Five-time Olympic gold medallist Katie Ledecky said Thursday she is excited by the challenge of chasing history in Tokyo when she attempts to win 200m and 1,500m freestyle titles on the same day.
The 24-year-old US swimming great is gunning for five gold medals at the rescheduled Tokyo Olympics, where she hopes to compete in the 200m, 400m, 800m, 1,500m freestyle and 4x200m free relay.
That ambitious schedule will require Ledecky to double up for both the prelims and finals of the 200m and 1,500m, which are taking place in single sessions.
Ledecky, the world record holder over the 400m, 800m and 1,500, is unfazed by the prospect of going for gold in both events.
"That's a little bit of a challenge for me but it's a challenge that I'm training for," Ledecky told reporters on Thursday at the US Olympic and Paralympic Committee's virtual media summit.
"I'm excited for the challenge, and I'm excited for the opportunity to show my range and compete in the shorter races like the 200m, and the 1,500m for the first time it's in an Olympics."
The women's 1,500m freestyle is being introduced at the Olympics for the first time in Tokyo, and Ledecky is determined to etch her name as the first woman to win gold over the distance.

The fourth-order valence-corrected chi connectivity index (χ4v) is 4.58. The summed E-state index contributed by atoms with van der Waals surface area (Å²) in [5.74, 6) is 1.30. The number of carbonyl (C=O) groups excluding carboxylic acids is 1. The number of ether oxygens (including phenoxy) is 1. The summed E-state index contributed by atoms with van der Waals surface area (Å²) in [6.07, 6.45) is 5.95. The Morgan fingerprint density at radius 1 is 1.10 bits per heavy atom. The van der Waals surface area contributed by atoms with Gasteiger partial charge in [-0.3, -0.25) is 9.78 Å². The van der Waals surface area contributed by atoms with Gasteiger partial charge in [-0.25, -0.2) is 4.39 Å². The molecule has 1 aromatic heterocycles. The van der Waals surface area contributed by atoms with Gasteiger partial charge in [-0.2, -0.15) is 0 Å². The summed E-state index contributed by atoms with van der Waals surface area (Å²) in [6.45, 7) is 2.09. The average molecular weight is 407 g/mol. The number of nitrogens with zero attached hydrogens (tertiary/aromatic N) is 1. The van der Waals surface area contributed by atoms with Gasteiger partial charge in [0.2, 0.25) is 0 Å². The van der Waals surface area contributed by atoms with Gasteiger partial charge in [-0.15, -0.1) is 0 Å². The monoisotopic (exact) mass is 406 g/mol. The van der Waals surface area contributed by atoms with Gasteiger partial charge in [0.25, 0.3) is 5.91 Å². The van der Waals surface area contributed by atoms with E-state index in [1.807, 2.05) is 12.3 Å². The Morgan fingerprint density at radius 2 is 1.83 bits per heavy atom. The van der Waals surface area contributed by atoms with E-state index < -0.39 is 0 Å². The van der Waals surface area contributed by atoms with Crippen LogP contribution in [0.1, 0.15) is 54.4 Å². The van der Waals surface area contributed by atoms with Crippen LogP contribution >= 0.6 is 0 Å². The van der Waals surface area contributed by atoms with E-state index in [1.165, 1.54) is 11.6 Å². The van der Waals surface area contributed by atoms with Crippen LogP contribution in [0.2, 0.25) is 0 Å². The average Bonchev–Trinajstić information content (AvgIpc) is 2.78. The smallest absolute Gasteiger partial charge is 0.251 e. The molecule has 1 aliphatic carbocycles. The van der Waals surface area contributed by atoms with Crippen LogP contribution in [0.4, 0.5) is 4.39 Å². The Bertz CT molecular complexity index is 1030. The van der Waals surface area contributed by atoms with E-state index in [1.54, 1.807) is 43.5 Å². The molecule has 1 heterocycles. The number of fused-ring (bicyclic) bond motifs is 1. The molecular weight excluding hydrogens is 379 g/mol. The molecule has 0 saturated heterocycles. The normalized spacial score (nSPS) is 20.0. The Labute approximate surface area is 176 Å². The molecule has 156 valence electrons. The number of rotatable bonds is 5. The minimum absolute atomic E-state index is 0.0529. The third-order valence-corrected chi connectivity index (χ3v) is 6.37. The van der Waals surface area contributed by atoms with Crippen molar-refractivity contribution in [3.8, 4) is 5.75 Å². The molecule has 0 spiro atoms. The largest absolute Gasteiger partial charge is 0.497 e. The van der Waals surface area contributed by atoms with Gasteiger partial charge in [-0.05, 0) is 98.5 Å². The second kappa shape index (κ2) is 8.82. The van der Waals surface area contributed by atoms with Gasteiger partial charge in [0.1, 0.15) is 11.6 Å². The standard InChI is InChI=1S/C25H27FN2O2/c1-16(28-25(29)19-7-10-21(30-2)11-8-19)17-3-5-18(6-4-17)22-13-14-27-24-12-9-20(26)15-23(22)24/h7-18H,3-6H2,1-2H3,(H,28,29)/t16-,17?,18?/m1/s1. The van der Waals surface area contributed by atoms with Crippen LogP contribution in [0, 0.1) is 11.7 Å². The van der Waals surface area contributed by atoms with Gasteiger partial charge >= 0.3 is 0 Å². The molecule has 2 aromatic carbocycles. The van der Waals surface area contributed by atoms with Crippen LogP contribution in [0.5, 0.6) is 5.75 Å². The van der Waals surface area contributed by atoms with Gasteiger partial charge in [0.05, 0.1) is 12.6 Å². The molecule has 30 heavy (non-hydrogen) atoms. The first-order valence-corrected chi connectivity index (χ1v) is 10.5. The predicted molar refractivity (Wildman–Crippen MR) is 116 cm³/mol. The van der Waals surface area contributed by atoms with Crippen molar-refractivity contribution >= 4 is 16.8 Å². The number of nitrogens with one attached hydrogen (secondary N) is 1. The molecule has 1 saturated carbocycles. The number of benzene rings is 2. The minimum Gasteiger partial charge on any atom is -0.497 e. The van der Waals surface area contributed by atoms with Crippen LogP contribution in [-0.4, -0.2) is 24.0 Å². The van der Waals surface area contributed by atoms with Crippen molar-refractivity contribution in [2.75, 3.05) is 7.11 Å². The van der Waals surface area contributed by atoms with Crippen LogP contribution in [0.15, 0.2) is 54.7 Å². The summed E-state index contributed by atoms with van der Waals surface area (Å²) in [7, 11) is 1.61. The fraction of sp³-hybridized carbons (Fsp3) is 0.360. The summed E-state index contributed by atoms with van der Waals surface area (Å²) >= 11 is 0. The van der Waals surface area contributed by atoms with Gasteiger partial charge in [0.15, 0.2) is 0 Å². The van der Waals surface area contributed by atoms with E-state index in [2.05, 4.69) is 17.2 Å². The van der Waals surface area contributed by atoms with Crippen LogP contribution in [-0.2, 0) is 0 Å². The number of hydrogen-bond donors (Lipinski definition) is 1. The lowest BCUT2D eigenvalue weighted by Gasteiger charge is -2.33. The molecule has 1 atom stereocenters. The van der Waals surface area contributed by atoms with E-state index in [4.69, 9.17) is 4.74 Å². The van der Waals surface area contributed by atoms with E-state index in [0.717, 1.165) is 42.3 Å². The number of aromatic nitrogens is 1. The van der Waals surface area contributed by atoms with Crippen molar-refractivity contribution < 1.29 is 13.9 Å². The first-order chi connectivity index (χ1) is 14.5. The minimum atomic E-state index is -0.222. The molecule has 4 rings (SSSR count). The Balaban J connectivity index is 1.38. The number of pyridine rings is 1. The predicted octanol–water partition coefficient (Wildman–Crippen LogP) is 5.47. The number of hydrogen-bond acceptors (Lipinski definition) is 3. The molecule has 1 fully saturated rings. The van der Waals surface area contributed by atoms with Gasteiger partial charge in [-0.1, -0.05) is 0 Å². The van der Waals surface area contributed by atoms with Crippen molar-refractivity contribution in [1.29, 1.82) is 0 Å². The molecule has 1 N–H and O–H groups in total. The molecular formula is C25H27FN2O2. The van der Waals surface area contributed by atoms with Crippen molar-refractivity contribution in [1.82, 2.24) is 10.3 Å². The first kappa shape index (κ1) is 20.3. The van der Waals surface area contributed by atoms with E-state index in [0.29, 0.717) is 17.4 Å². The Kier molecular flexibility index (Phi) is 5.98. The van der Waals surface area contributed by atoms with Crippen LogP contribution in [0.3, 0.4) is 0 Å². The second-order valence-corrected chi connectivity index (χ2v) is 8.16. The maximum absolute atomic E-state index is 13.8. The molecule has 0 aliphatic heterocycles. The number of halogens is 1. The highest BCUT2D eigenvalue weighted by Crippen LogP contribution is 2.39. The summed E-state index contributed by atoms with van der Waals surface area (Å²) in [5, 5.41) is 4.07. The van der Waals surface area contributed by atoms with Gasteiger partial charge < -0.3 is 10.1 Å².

"There have been so many great distance swimmers that have come through the US that haven't had that opportunity before," Ledecky said.
"So I want to take advantage of that opportunity and really get us started on a great note. It's one of my favorite races, and one of my best races."
Ledecky spent much of last year hunkered down in California, where for three months she made do swimming in a backyard pool and lifting weights in her apartment as facilities at Stanford University were shut down due to the pandemic.
Lockdown restrictions have also meant that she has not physically seen another member of her family in more than a year.
Ledecky says she has used those challenges as a motivator during training for Tokyo.
"These past 14 months have been very motivating for all of us," she said.
"I don't like to use the word sacrifice because I'm fortunate to do what I do and I don't see any of it as a sacrifice.
"But the challenges that Olympic and Paralympic athletes have gone through over the past 14 months -- the postponement of the Games, the uncertainty with training, the uncertainty about the Olympics -- all the different things, it adds a little bit of an extra push.
"Because once we get there we really want to show the world all the work that we've put in. I haven't seen my family for over a year. Not one family member.
"That's something that I miss -- and I want to make this time that I've spent working and honing my craft worth it."